Once upon a time there was a peasant who wanted to go to sell a pig. After he had gone a while, he met a man who asked him where he was going with his pig. "I want to sell it," answered the peasant, "but I do not know what to do to get rid of it." "Go to the devil," said the man, "he will be the first to rid you of it." So the peasant kept on along the broad highway.
When he came to the devil's place, there stood a man out by the wood-pile making wood. The peasant went to him and asked whether he could tell him if they wanted to buy a pig in the devil's place. "I'll go in and ask," said the man, "if you will make wood in my stead while I am gone." "Yes, I will do that gladly," said the peasant, took the ax, stood at the wood-pile and began to make wood. And he worked and worked until evening came; but the man did not return to tell him whether they would or would not buy a pig in the devil's place.
At length another man came that way, and the peasant asked him whether he would make wood in his stead, for it was impossible to lay down the ax unless another took it up and went on working. So the man took the ax and stood there making wood, and the peasant went into the devil's place himself, and asked whether any one wanted to buy a pig.
A crowd as large as that at a fair at once gathered, and all wanted to buy the pig. Then the peasant thought: "Whoever pays the most, gets it." And one would overbid another, offering far more than a whole herd of pigs were worth. But at last a gentleman came along who whispered something to the peasant, and told him to come along with him; and he could have all the money he wanted.
So when they had reached the gentleman's house, and the peasant had given him the pig, he received in payment a rooster who would lay silver coins as often as he was told to do so. Then the peasant went his way, well content with his bargain. But on the way home he stayed overnight at a tavern kept by an old woman. And he was so exceedingly happy about his splendid rooster, that he had to boast about him to the old woman, and show her how he went about laying silver coins. And at night, when the peasant was fast asleep, the old woman came and took away his rooster, and put another in its place. No sooner did the peasant awake in the morning than he wanted to set his rooster to work. "Lay quickly, rooster of mine! Lay big silver coins, my rooster!" But the rooster could lay no silver coins at all, and only answered "Kikeriki! Kikeriki! Kikeriki!" Then the peasant fell into a rage, wandered back to the devil's place, complained about the rooster, and told how absolutely worthless he was. He was kindly received, and the same gentleman gave him a hand-mill. When he called out "Mill grind!" to it, it would grind as much meal as he wanted it to, and would not stop until he said: "Mill, stop grinding!" And the mill would grind out every kind of meal for which he asked.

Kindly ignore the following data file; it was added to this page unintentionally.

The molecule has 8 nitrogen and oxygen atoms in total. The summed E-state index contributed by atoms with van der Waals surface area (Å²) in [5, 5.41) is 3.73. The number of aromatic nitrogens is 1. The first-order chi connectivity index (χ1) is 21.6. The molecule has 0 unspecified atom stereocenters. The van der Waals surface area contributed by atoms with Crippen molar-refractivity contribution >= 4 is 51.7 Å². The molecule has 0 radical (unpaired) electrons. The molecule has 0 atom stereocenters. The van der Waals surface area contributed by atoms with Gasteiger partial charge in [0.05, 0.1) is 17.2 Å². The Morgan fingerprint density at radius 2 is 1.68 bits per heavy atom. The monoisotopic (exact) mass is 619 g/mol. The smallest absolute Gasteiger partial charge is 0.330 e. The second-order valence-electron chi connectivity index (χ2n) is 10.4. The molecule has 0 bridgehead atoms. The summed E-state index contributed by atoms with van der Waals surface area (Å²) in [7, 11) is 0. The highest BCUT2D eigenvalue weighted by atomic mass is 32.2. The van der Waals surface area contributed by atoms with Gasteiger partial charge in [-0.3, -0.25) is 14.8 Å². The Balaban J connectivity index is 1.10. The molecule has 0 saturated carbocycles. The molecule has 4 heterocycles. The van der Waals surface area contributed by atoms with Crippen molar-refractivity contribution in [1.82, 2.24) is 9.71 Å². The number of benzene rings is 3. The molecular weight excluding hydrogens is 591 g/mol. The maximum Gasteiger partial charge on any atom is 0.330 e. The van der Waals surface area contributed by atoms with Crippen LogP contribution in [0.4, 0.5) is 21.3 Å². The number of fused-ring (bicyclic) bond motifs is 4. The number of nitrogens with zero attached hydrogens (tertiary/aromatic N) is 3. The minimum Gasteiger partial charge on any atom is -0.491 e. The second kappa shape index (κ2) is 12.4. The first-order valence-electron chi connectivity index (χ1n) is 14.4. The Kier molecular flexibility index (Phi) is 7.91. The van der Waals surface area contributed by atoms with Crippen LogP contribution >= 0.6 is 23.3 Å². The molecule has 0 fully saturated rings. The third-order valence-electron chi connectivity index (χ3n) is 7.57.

When the peasant set out for home, he reached the same tavern at which he had already put up in the evening, so he turned in and decided to stay over night. He was so pleased with the mill that it was impossible for him to hold his tongue; so he told the old woman what a valuable mill he had, and showed her how it worked. But during the night, while he was asleep, the old woman came and stole his mill and put another in its place.
When the peasant awoke in the morning, he was in a great hurry to test his mill; but he could not make it obey. "Mill grind!" he cried. But the mill stood still. Then he said: "Dear mill, grind wheat meal!" but it had no effect. "Then grind rye meal!" he shouted; but that did not help, either. "Well, then, grind peas!" But the mill did not seem to hear; but stood as still as though it had never turned a single time in all its life. Then the peasant took the road back to the devil's place again, and at once hunted up the gentleman who had purchased his pig, and told him the mill would grind no more meal.
"Do not grieve about that," said the gentleman, and gave him a large, large hornets' nest, full of hornets, who flew out in swarms and stung any one whom they were told to sting, until one said "stop!" to them. Now when the peasant again came to the old woman, he told her he had a swarm of hornets who obeyed his commands. "Heavens above!" cried the woman, "that's something worth while seeing!" "You may see it without any trouble," replied the peasant, and at once called: "Out, out, my hornets and sting the old woman!" And at once the entire swarm fell upon the old woman, who began to scream pitifully. She begged the peasant to please call back his hornets, and said she was only too willing to give back the rooster and the mill she had taken.
The peasant did not object to this; but ordered his hornets to leave the old woman alone, and fly back into their house. Then he went home with his rooster, his mill and his hornets, became a rich man and lived happily until he died. And he was in the habit of saying: "They have a big fair in the devil's place, and you find real decent people there, and above all, a liberal gentleman, with whom it is a pleasure to do business."
In "The Rooster, the Hand-Mill and the Swarm of Hornets" (Mss. record by Stephens, from Wermland, communicated by Dr. v. Sydow-Lund) a poor peasant received three splendid gifts in the devil's place. The rooster who lays gold coins is a widely known magic bird, and the magic mill is also met with in the North.
Notes: Contains 28 Swedish folktales.
Editor: Clara Stroebe
Translator: Frederick H. Martens
Publisher: Frederick A. Stokes Company